It was always a golden rule of direct marketing that there should be consolation prizes. Obvious rationale: more prizes, more interest. So it was disappointing to see that only one blog per category will win the Satin Pyjama. There will be no scrapping over places for Winceyette or Polyester sleepwear.
Here’s another article that rather debunks the latest round of attacks on Russia for using the ‘energy weapon’.
It seems that reports in the press – even from Reuters – are exaggerated.
This article is not from anything like ‘The Socialist Worker’. It’s from a rather dry independent trade journal. What follows is a quick precis, but, if you’re brave, you can read the full text at Mineweb, along with lots of fascinating stuff about coal shipments and phosphor yields.
George Bush has weighed in on the side of the Estonian victims of an alleged Kremlin oil cut off. Only there’s no evidence of this. An unusually warm burst of spring and early summer weather across Europe is the real culprit, cutting demand for both gas and heavy oil for heating.
Russian oil shipments for re-export from Tallinn, the Estonian capital, are running at their normal seasonal level for the month of May.
If Mother Nature can be pressed into campaigning against the Kremlin on behalf of the Bush Administration, why blame Reuters for failing to check the temperature, and for putting the blame on President Vladimir Putin instead?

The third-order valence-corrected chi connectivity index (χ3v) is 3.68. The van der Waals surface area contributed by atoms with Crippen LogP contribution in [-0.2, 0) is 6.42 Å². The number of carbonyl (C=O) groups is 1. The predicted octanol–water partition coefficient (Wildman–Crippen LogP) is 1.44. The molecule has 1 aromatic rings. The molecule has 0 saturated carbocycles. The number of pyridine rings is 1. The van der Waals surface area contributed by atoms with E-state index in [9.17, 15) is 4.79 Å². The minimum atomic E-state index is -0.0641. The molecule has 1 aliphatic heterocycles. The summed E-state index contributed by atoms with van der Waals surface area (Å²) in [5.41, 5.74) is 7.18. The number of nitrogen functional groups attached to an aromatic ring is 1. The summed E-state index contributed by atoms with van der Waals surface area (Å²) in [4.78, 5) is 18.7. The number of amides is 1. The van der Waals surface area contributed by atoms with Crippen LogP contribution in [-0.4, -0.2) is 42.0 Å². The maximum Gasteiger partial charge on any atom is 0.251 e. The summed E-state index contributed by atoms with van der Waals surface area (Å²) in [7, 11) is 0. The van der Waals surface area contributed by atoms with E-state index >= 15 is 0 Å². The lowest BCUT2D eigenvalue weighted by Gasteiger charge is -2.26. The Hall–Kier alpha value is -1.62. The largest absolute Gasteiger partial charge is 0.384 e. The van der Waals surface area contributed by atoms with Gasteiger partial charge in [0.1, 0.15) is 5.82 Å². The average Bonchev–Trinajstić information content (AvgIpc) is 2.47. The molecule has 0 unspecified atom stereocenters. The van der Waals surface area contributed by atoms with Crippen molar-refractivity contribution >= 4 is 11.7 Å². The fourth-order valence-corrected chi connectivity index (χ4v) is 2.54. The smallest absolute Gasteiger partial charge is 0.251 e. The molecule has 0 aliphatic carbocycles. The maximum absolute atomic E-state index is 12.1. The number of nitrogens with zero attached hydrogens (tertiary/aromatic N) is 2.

A couple of weeks ago, Stanislovas Jucius went missing in Kaliningrad. One fine morning, when his driver came to pick him up, he wasn’t there.
Jucius has a name like a Roman emperor, befitting a Lithuanian Tycoon. He’s President of the Lithuanian Business Club. CEO of a slew of companies too.
This week the investigation was upgraded to a murder enquiry. ‘It’s just a procedural thing‘, a spokeswoman told the press. But this is certainly going to be another one for Bearded Conspiracy Theorists.
What happened? Every time Putin sits down for an important summit, there’s a body.
If you want a completely different take on Russian affairs, this site is a must-click. Forget about so-called East-analysts like Sean Guillory or Charles Ganske. This is where it’s at.
Let me share with you some of the top stories.
‘In trains of distant following there will be six-seater compartments’
‘Russians love smartfony’
‘The equation with two not consent’
Exactly. The headlines are so enigmatically Russian you just have to read on. Well, you can try . . .
There are plans in Kaliningrad to rebuild the old Prussian castle.
Firebombed by the RAF in 1944, it was then levelled in 1969 to build the ill-conceived ‘House Of Soviets‘. Known locally is the ‘Monster’, this concrete egg-box has never been quite finished or occupied. Finally the blot on the landscape has to go.
Russia has spoken out against a Caspian pipeline which would bypass Russia. ‘Any gas or oil pipelines across the floor of the Caspian Sea would be environmentally unacceptable’, says the Russian Natural Resources Ministry.
‘Double standards’ says everyone else, as Russia builds a pipeline on the Baltic floor to bypass Poland.
As it happens, the Baltic isn’t in good shape. The Baltic is what they call ‘pollution sensitive.’ It’s almost as closed as the Caspian, since water renewal takes 25 – 30 years. There are, however, greater threats than pipelines.